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Reading: Changes in habitat coverage from 2005 to 2019 in the Udawalawe National Park, Sri Lanka

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Changes in habitat coverage from 2005 to 2019 in the Udawalawe National Park, Sri Lanka

Authors:

W. P. T. A. Perera,

University of Colombo, Colombo, LK
About W. P. T. A.
Department of Zoology and Environment Sciences
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P. H. K. L. A. Prematilaka,

University of Colombo, Colombo, LK
About P. H. K. L. A.
Department of Zoology and Environment Sciences
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M. H. A. Haseena,

University of Colombo, Colombo, LK
About M. H. A.
Department of Zoology and Environment Sciences
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A. H. L. C. M. Athapaththu,

University of Colombo, Colombo, LK
About A. H. L. C. M.
Department of Zoology and Environment Sciences
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M. R. Wijesinghe

University of Colombo, Colombo, LK
About M. R.
Department of Zoology and Environment Sciences
 
 
EcoServ Research Lab, Faculty of Science, University of Colombo, Colombo
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Abstract

In protected areas (PAs) designated for the conservation of biodiversity, temporal landscape changes do occur, driven by natural and anthropogenic factors. Such changes may impact on the conservation value of the PA. In a wildlife PA, changes in habitat extents could adversely affect some of the faunal species. Our objective was to assess temporal changes in the cover of three major habitat types in the Udawalawe National Park (UWNP) that have occurred over a short term. Based on the outcome, we aimed to determine the potential impacts such changes would have on the wildlife. Considering that UWNP was established primarily for conserving the nationally threatened and flagship species Elephas maximus, we carried out field studies and decided on three relevant habitat types - forest, scrub, and grassland. We used multi-temporal satellite images with ground truthing for assessing habitat extents in the years 2005, 2010, 2015, and 2019. Habitat cover maps were prepared using supervised classification and changes in the extents of the selected habitats were assessed. Between 2005 and 2019, the areas under forest and scrub had increased. The grassland has considerably decreased, mainly owing to invasion by scrub. Grassland depletion adversely impacts the elephant whose preferred food is grass and the high population of elephants in UWNP aggravates the situation. Depletion of food resources within the park would also lead to an increase in the human-elephant conflicts in border villages. Thus, in this study we highlight the importance of monitoring temporal changes in habitat cover in order to manage the PA and the inhabiting wild elephants.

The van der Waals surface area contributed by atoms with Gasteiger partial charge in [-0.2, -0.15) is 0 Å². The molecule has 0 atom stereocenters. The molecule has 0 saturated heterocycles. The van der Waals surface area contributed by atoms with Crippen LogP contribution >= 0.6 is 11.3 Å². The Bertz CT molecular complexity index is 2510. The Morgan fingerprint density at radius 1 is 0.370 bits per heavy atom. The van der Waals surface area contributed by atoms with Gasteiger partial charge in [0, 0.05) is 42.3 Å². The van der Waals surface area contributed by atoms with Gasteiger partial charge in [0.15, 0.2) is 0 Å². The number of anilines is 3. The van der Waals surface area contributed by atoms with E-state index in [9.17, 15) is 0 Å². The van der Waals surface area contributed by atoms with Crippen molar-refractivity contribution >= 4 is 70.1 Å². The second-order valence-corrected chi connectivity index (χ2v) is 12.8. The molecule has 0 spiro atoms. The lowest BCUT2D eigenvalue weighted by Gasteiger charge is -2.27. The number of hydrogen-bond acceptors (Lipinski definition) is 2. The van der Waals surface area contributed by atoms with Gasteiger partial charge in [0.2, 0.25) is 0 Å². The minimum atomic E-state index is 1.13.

How to Cite: Perera, W. P. T. A., Prematilaka, P. H. K. L. A., Haseena, M. H. A., Athapaththu, A. H. L. C. M., & Wijesinghe, M. R. (2021). Changes in habitat coverage from 2005 to 2019 in the Udawalawe National Park, Sri Lanka. Ceylon Journal of Science, 50(4), 467–474. DOI: http://doi.org/10.4038/cjs.v50i4.7945
Published on 15 Dec 2021.
Peer Reviewed

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